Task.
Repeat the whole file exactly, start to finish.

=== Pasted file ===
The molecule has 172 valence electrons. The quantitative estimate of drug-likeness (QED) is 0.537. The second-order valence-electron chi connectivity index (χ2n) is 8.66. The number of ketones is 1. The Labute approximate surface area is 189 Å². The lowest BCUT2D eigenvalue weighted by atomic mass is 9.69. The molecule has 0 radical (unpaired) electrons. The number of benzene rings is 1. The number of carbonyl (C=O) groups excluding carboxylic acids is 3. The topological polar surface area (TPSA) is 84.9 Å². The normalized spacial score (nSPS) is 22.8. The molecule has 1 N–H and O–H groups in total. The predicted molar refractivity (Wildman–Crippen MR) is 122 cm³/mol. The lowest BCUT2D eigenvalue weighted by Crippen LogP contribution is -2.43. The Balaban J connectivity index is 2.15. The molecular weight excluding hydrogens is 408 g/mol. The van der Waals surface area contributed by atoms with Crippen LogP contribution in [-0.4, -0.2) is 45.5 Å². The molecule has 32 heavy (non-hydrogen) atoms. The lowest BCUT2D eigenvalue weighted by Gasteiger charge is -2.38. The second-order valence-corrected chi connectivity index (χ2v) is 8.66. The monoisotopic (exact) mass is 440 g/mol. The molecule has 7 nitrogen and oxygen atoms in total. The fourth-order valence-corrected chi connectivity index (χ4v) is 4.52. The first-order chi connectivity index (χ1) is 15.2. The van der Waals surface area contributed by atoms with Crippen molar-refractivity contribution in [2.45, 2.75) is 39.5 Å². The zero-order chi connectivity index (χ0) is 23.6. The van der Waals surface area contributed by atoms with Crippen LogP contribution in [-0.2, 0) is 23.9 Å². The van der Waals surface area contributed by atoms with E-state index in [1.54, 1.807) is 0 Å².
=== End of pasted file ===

The molecule has 172 valence electrons. The quantitative estimate of drug-likeness (QED) is 0.537. The second-order valence-electron chi connectivity index (χ2n) is 8.66. The number of ketones is 1. The Labute approximate surface area is 189 Å². The lowest BCUT2D eigenvalue weighted by atomic mass is 9.69. The molecule has 0 radical (unpaired) electrons. The number of benzene rings is 1. The number of carbonyl (C=O) groups excluding carboxylic acids is 3. The topological polar surface area (TPSA) is 84.9 Å². The normalized spacial score (nSPS) is 22.8. The molecule has 1 N–H and O–H groups in total. The predicted molar refractivity (Wildman–Crippen MR) is 122 cm³/mol. The lowest BCUT2D eigenvalue weighted by Crippen LogP contribution is -2.43. The Balaban J connectivity index is 2.15. The molecular weight excluding hydrogens is 408 g/mol. The van der Waals surface area contributed by atoms with Crippen LogP contribution in [-0.4, -0.2) is 45.5 Å². The molecule has 32 heavy (non-hydrogen) atoms. The lowest BCUT2D eigenvalue weighted by Gasteiger charge is -2.38. The second-order valence-corrected chi connectivity index (χ2v) is 8.66. The monoisotopic (exact) mass is 440 g/mol. The molecule has 7 nitrogen and oxygen atoms in total. The fourth-order valence-corrected chi connectivity index (χ4v) is 4.52. The first-order chi connectivity index (χ1) is 15.2. The van der Waals surface area contributed by atoms with Crippen molar-refractivity contribution in [2.45, 2.75) is 39.5 Å². The zero-order chi connectivity index (χ0) is 23.6. The van der Waals surface area contributed by atoms with Crippen LogP contribution in [-0.2, 0) is 23.9 Å². The van der Waals surface area contributed by atoms with E-state index in [1.54, 1.807) is 0 Å².